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A Grain of Truth
by Rose Finlay

Director: Alexander Mindadze - Poland

Teodor Szacki (Robert Wieckiewicz) is a big shot  investigator who is starting his life anew in the provincial Polish town of  Sandomierz. When the body of a young Polish woman is found outside of the  synagogue, he investigates only to discover that there are more bodies to be  found. Utilizing the help of a local prosecutor and an aging policeman, all  signs point to the murders being connected to alleged historical Jewish ritual  killings. Szacki rushes to find the culprit before the town descends into  anti-Semitic hysteria.

What is perhaps the most fascinating aspect of A Grain  of Truth is the plot point of Blood Libel, the belief that the Jews used  Christians for sacrifices in their religious rituals. There is a scene in the  film which utilizes a painting depicting blood libel which is in the local  cathedral. Apparently, this painting actually exists and in 2008 a team of  anthropologists and sociologists did a study about the blood libel myth in  Sandomierz and discovered that belief in it persists today among Catholics and  Orthodox Christians of all social classes. No doubt the screenwriter read this  study and it inspired the film. For in a town where such thinking is still  common, it would not take much to bring them to anti-Semitic hysteria.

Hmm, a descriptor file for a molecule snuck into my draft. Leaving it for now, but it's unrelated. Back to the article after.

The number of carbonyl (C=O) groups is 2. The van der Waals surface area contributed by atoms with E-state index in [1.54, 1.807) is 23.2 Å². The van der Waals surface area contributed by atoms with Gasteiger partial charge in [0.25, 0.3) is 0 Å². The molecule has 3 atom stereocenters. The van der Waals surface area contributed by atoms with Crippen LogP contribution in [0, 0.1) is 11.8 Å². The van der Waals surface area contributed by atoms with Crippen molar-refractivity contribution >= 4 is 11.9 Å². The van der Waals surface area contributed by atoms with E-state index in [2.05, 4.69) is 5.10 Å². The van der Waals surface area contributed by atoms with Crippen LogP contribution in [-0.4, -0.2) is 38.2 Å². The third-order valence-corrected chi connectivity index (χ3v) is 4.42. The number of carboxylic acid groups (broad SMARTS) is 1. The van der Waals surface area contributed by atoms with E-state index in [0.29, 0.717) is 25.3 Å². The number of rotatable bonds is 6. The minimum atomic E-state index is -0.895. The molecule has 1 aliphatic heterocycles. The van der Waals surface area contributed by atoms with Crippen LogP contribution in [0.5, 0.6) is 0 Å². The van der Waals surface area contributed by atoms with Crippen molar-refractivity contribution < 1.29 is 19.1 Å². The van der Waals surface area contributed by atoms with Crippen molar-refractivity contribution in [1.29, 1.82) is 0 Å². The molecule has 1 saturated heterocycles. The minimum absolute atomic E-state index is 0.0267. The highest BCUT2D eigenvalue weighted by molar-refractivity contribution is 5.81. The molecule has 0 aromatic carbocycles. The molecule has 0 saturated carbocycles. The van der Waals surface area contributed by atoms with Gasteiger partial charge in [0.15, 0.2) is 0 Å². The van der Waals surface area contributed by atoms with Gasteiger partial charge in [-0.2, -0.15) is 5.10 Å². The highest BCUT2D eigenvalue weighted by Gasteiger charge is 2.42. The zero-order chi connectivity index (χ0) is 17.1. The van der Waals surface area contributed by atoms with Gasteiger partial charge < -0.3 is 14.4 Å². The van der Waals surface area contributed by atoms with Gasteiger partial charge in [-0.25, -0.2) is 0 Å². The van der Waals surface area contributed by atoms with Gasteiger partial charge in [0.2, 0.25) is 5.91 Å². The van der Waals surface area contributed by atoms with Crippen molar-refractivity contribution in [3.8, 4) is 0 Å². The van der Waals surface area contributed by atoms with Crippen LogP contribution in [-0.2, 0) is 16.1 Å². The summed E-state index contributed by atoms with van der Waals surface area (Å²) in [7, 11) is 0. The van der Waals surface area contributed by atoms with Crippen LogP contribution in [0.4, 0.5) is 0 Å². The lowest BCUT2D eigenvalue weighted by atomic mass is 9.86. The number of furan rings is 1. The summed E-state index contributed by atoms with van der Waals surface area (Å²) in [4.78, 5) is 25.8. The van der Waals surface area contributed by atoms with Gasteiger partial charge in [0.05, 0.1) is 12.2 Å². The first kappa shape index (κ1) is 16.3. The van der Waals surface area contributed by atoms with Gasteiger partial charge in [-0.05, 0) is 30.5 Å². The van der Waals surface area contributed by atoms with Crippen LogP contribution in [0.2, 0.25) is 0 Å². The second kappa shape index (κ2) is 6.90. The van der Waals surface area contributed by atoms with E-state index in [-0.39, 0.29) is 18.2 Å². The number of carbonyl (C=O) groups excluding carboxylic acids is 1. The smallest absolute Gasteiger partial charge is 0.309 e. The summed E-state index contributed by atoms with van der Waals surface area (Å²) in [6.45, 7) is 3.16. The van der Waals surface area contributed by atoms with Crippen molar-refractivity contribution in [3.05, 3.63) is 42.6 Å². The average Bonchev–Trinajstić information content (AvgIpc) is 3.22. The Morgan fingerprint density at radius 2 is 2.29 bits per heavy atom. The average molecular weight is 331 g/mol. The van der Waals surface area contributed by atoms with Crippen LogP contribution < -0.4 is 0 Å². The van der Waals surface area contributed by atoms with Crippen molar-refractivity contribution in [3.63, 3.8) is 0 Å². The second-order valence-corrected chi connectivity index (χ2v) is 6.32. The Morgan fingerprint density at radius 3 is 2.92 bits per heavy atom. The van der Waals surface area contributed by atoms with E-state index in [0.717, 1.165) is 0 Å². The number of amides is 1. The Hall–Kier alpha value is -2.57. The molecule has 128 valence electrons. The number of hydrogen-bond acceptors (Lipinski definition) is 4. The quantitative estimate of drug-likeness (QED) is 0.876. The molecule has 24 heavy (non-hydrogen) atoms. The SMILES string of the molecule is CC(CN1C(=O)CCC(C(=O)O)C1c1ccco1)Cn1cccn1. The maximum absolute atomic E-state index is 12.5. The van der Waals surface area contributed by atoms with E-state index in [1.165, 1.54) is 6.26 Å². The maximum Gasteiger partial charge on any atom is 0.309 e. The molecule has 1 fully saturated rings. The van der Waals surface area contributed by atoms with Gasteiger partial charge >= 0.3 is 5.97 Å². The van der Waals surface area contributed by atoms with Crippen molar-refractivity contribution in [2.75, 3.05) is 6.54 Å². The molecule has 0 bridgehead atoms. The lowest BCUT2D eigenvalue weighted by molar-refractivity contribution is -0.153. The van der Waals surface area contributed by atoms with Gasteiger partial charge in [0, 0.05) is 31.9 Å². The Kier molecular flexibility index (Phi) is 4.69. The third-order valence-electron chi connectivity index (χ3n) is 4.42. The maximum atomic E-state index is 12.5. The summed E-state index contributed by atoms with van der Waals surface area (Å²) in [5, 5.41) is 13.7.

While the underlying concept of the film is  fascinating, unfortunately it is not so deftly handled. In many ways A Grain of Truth feels like a TV murder  drama. The murder happens, Szacki shows up and things charge on ahead with  little time for exposition about the character or the town. It seems like the  filmmakers decided that the audience should already know these things, and  maybe for Polish viewers it would be clearer, but for those without any concept  of Polish towns it is jarring. While the speed of the story manages to help  with the cultural differences, the characters never really get a chance to grow  and so they remain clichéd. Szacki never becomes anything more than a gruff  detective really. And it is even more apparent with the female characters who  just feel like sexual objects throughout most of the film. While A Grain of Truth has its interesting  moments and is certainly an eye-opening view at the continuing anti-Semitism  that permeates Poland, it overall feels too amateurish. Perhaps with some  editing it would be better served shown on television instead in the cinemas.